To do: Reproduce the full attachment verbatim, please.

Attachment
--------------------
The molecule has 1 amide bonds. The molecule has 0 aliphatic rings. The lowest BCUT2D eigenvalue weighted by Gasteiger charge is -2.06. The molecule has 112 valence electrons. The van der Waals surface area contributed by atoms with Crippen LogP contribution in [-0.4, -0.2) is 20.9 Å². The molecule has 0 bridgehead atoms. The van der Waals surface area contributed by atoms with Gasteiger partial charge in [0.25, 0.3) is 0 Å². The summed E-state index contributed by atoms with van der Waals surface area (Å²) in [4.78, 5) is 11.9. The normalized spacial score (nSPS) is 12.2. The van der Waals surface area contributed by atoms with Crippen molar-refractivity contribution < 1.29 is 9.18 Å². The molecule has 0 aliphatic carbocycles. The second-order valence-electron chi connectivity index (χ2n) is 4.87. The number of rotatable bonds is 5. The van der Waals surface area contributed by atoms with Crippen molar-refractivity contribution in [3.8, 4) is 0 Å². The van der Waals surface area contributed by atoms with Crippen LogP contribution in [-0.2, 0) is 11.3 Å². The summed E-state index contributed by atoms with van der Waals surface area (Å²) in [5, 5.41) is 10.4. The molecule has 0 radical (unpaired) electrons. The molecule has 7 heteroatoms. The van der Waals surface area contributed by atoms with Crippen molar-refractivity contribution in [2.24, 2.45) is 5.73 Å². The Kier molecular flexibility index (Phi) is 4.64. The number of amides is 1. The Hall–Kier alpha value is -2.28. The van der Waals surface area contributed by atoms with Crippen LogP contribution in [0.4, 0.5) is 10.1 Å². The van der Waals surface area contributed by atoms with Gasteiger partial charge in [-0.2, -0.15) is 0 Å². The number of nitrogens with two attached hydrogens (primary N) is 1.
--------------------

The molecule has 1 amide bonds. The molecule has 0 aliphatic rings. The lowest BCUT2D eigenvalue weighted by Gasteiger charge is -2.06. The molecule has 112 valence electrons. The van der Waals surface area contributed by atoms with Crippen LogP contribution in [-0.4, -0.2) is 20.9 Å². The molecule has 0 bridgehead atoms. The van der Waals surface area contributed by atoms with Gasteiger partial charge in [0.25, 0.3) is 0 Å². The summed E-state index contributed by atoms with van der Waals surface area (Å²) in [4.78, 5) is 11.9. The normalized spacial score (nSPS) is 12.2. The van der Waals surface area contributed by atoms with Crippen molar-refractivity contribution < 1.29 is 9.18 Å². The molecule has 0 aliphatic carbocycles. The second-order valence-electron chi connectivity index (χ2n) is 4.87. The number of rotatable bonds is 5. The van der Waals surface area contributed by atoms with Crippen molar-refractivity contribution in [3.8, 4) is 0 Å². The van der Waals surface area contributed by atoms with Crippen LogP contribution in [-0.2, 0) is 11.3 Å². The summed E-state index contributed by atoms with van der Waals surface area (Å²) in [5, 5.41) is 10.4. The molecule has 0 radical (unpaired) electrons. The molecule has 7 heteroatoms. The van der Waals surface area contributed by atoms with Crippen molar-refractivity contribution in [2.24, 2.45) is 5.73 Å². The Kier molecular flexibility index (Phi) is 4.64. The number of amides is 1. The Hall–Kier alpha value is -2.28. The van der Waals surface area contributed by atoms with Crippen LogP contribution in [0.4, 0.5) is 10.1 Å². The van der Waals surface area contributed by atoms with Gasteiger partial charge in [-0.2, -0.15) is 0 Å². The number of nitrogens with two attached hydrogens (primary N) is 1.